Andrew Reiner has seen a lot of change in the gaming industry. The Editor-in-Chief of Game Informer has been with the organization since 1995 and has seen the industry – and the people who cover it – evolve, and he loves every second. .
“I wake up in the morning and am excited for the day ahead,” Reiner said.
Gaming has always been a part of Reiner’s life, but the real inspiration for his career path came when he discovered gaming journalism.
“My world has been turned upside down by the NES and Nintendo Power,” Reiner said. “I wanted to be part of it. I thought these people had the coolest jobs in the world.
But it seemed like just a dream until he stumbled upon a store that would provide him with an invaluable opportunity.
“My parents sent me to the paint store,” Reiner said. “Right next door was something called FuncoLand. I looked and it was just wall to wall video games. “
Reiner was immediately drawn to and met someone who would change his life.
“I met someone by the name of Paul Anderson,” Reiner said. “He was working at the counter and said, ‘Look, I’m in this magazine.’ It was Game Informer. He opened it and indicated his criticisms.
From there, Reiner had one singular goal in mind: to work at Game Informer. He spent more and more time at the store, chatting with Paul and eventually meeting Andy McNamara, who would later become Editor-in-Chief of Game Informer.
During this time, Reiner attended college and was four credits away from graduation when Game Informer developed. Reiner had his chance and grabbed it.
“I started at the tail end of the early days of games journalism,” Reiner said.
But Reiner entered a world of gaming journalism that was very different from today.
“Most of the writers had pseudonyms and a cartoon profile,” Reiner said. “Gaming journalism has come a long way. We have real people writing now. We have grown up and become better writers and journalists.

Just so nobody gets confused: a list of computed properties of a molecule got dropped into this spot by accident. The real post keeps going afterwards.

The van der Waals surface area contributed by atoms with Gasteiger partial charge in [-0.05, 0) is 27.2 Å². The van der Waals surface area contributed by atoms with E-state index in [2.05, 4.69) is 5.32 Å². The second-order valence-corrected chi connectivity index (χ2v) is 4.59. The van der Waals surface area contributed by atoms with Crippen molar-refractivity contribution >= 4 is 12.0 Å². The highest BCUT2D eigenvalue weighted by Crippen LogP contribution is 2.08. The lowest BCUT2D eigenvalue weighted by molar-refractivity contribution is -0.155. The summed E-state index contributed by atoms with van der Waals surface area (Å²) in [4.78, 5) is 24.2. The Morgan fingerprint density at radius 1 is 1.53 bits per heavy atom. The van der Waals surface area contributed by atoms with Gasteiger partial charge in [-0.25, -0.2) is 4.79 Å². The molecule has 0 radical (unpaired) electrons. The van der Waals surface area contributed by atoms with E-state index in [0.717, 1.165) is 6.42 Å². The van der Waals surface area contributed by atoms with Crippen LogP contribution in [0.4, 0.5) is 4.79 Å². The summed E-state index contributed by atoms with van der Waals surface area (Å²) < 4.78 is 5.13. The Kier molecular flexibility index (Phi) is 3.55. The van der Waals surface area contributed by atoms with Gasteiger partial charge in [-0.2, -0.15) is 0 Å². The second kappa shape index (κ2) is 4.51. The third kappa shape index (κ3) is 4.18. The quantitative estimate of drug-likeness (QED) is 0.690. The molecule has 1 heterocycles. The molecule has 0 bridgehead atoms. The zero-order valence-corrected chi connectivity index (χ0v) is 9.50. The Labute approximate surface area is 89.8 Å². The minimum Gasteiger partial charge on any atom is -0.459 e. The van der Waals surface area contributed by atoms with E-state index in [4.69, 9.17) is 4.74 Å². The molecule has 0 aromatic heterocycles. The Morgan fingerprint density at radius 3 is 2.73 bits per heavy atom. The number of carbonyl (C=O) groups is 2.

What started out as content aimed at a younger audience has turned into something else.
“I think it goes back to Next Generation magazine,” Reiner said. “They came over and put Bill Gates on their cover and they talked to the developers and they were professional writers. It was no longer just a children’s medium and we had to start writing that way as well.
Game Informer has continued to evolve, and after a year that has seen the gaming industry adapt to the pandemic, 2021 may offer some intriguing stories to follow.
“I think all eyes are on the next generation,” Reiner said. “What kind of resistance do these machines have? Systems always sell at launch. People always say consoles are dead, but boy, it’s like the ’90s right now. There is this fervor for these machines.
How game makers adapt to the development of new titles under unprecedented circumstances will be directly related to this.
“The way the developers are handling the pandemic (worth watching),” Reiner said. “What will 2021 look like? Will these machines simply have no software on them? “
2021 will be another unprecedented year for the gaming industry. Despite the challenges many face as a result of COVID-19, Reiner is as excited as he was the first day he started seeing what was going on. to follow.
“You never know what’s going to happen, what’s going to be announced and what you’re going to play,” Reiner said. “I didn’t take this job for granted at all.”